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2 of 2 people found the following review helpful
5.0 out of 5 stars beginning of an ear July 30, 2011
Format:Audio CD
In my eyes, Robert Wyatt is awesome because he writes extremely compassionate and beautiful music. Normally his avant garde/experimental stuff is just too weird for me to ever put it in the same category as his more emotional and honest output, however this particular album is an exception. Luckily it's better than Matching Mole's first album- a LOT better in fact, because in this case, underneath all the weirdness lies actual interesting experimentations that feels like it actually *goes* somewhere.

It's almost impossible for me to describe the 12-minute "Las Vegas Tango" suite for example. To put it another way, it's almost impossible for me to describe it without the readers out there turning their heads in disgust and believing it won't appeal to them because this is one of those examples where, no matter HOW I go about describing it, finding the right words either won't be convincing enough, or will give readers the wrong impression.

So for example, if I were to say the reason "Las Vegas Tango" is good (and not bad) is because of the way there's moody piano lines playing quietly in the background and gradually picking up to a chaotic pace *only* to allow the eerieness of the Soft Machine-resembling bass work to continue in the repetitive groove that its been in since the song got underway, would you understand what I'm talking about? The same thing occurs with the saxophone in the beginning- it plays chaotically and sparsely but the bass work is never distracted by it and continues to move along.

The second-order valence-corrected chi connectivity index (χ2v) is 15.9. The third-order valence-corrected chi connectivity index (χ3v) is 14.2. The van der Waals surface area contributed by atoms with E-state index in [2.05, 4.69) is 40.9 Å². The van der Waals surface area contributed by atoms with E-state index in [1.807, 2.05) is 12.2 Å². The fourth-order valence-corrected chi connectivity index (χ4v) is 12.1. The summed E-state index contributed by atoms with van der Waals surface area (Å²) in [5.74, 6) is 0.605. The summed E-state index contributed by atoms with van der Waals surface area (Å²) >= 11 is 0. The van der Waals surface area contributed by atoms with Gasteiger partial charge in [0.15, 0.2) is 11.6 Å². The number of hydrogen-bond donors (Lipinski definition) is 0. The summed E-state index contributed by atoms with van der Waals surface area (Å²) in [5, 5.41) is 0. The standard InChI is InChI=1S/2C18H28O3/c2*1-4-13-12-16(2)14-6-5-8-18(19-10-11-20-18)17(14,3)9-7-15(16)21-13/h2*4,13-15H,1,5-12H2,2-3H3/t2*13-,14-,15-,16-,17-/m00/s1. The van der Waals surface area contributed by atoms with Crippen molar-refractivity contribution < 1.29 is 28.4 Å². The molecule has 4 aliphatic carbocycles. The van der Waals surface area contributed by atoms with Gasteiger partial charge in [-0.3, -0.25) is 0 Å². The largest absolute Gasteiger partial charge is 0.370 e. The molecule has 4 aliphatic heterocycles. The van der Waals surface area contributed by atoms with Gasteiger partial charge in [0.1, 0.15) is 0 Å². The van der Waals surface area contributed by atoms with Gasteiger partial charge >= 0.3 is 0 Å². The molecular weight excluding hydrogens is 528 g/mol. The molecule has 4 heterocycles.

Now let's throw in more oddness for additional twisted pleasure. While all these sax, piano and bass tricks are taking place, there's no telling exactly WHAT Robert is doing with his voice.
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1 of 1 people found the following review helpful
5.0 out of 5 stars Classic September 30, 2009
Format:Audio CD
It is creepy how you can tell if work by Robert Wyatt was done before or after his early 70s accident: he fell from a window and this left him paralized. Before this happened, he was mining the ideas he had developed with Soft Machine: Dada free jazz. After, he became much more serious and song oriented. Listen to Rock Bottom and it takes on almost tragic dementions when you put it in context.